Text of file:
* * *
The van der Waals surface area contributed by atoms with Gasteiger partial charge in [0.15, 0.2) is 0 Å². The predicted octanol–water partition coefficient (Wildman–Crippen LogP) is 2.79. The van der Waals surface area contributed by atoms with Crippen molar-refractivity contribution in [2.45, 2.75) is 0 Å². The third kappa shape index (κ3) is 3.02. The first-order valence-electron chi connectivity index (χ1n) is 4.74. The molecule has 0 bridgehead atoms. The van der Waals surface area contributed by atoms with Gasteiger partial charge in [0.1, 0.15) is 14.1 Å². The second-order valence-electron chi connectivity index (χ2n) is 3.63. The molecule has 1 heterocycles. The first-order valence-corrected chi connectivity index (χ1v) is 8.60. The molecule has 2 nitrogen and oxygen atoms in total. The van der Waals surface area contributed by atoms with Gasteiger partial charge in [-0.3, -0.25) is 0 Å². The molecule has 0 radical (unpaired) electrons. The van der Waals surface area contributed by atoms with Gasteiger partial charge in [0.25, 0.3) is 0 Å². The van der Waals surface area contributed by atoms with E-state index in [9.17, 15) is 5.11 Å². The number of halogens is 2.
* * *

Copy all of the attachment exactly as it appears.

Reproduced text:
The van der Waals surface area contributed by atoms with Gasteiger partial charge in [0.15, 0.2) is 0 Å². The predicted octanol–water partition coefficient (Wildman–Crippen LogP) is 2.79. The van der Waals surface area contributed by atoms with Crippen molar-refractivity contribution in [2.45, 2.75) is 0 Å². The third kappa shape index (κ3) is 3.02. The first-order valence-electron chi connectivity index (χ1n) is 4.74. The molecule has 0 bridgehead atoms. The van der Waals surface area contributed by atoms with Gasteiger partial charge in [0.1, 0.15) is 14.1 Å². The second-order valence-electron chi connectivity index (χ2n) is 3.63. The molecule has 1 heterocycles. The first-order valence-corrected chi connectivity index (χ1v) is 8.60. The molecule has 2 nitrogen and oxygen atoms in total. The van der Waals surface area contributed by atoms with Gasteiger partial charge in [-0.3, -0.25) is 0 Å². The molecule has 0 radical (unpaired) electrons. The van der Waals surface area contributed by atoms with Gasteiger partial charge in [0.25, 0.3) is 0 Å². The van der Waals surface area contributed by atoms with E-state index in [9.17, 15) is 5.11 Å². The number of halogens is 2.